Now, Stéphane Mallarmé. Here we have a challenge. He aspired to the condition of music, and perhaps reached it. With Mallarmé, and with Jules Laforgue, even more than with Rimbaud or Corbière, I may have reached a stopping point in my rampage through French poetry. For now, for now.
Still. "Dice Thrown Will Never Annul Chance" (1895). A page of it is up above, the final page below. The translation, by Brian Coffey, is from the essential Selected Poetry and Prose, 1982, New Directions, edited by Mary Ann Caws. The poem consists of nine and a half of these pages. I am tempted to photocopy each page and arrange them from northwest to southeast, to see the full extent of the constellation of words.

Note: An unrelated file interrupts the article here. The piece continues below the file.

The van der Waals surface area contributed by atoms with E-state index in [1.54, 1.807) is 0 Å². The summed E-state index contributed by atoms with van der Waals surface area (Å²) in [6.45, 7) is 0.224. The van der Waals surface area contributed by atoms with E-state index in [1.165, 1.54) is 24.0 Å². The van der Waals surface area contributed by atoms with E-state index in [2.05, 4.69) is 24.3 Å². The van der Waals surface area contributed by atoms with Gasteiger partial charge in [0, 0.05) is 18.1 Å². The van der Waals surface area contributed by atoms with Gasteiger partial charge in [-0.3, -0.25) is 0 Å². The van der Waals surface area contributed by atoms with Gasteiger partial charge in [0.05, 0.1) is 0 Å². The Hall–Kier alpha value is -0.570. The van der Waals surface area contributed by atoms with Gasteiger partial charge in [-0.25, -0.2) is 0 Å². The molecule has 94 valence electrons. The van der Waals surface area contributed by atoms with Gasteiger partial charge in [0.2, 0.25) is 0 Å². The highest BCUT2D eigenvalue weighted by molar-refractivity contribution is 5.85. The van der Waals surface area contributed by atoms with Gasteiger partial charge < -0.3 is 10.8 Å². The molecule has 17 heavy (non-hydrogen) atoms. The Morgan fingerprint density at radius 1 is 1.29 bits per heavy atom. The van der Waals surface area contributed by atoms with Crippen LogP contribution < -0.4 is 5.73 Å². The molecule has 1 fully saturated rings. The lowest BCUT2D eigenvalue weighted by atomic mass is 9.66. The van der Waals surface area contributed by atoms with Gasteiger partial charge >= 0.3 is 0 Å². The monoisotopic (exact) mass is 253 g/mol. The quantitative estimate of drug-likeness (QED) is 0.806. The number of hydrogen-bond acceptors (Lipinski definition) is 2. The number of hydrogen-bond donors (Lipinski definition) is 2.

Or the entire score. I have seen jazz compositions that look not unlike Mallarmé's poem. Which mental instrument should the reader assign to the giant, timpanic CHANCE, or to the reedy, italicized
normore nor lessindifferently but as much
or to the perfectly ordinary
evidence of a tot of the sum however little oneMIGHT IT ILLUMINE
I think violins followed by brass. Assuming one reads the words in order. Mallarmé allows the reader to follow the size of the words, or the spacing; to read across the page, or down it. The trick, actually, is to try to juggle two or three meanings at a time. A story emerges - a sea captain, at risk of shipwreck, rolls dice - or doesn't. I splash through the jumble of words, or simply look at the stars
What am I talking about?  Click on the images to make them a bit bigger.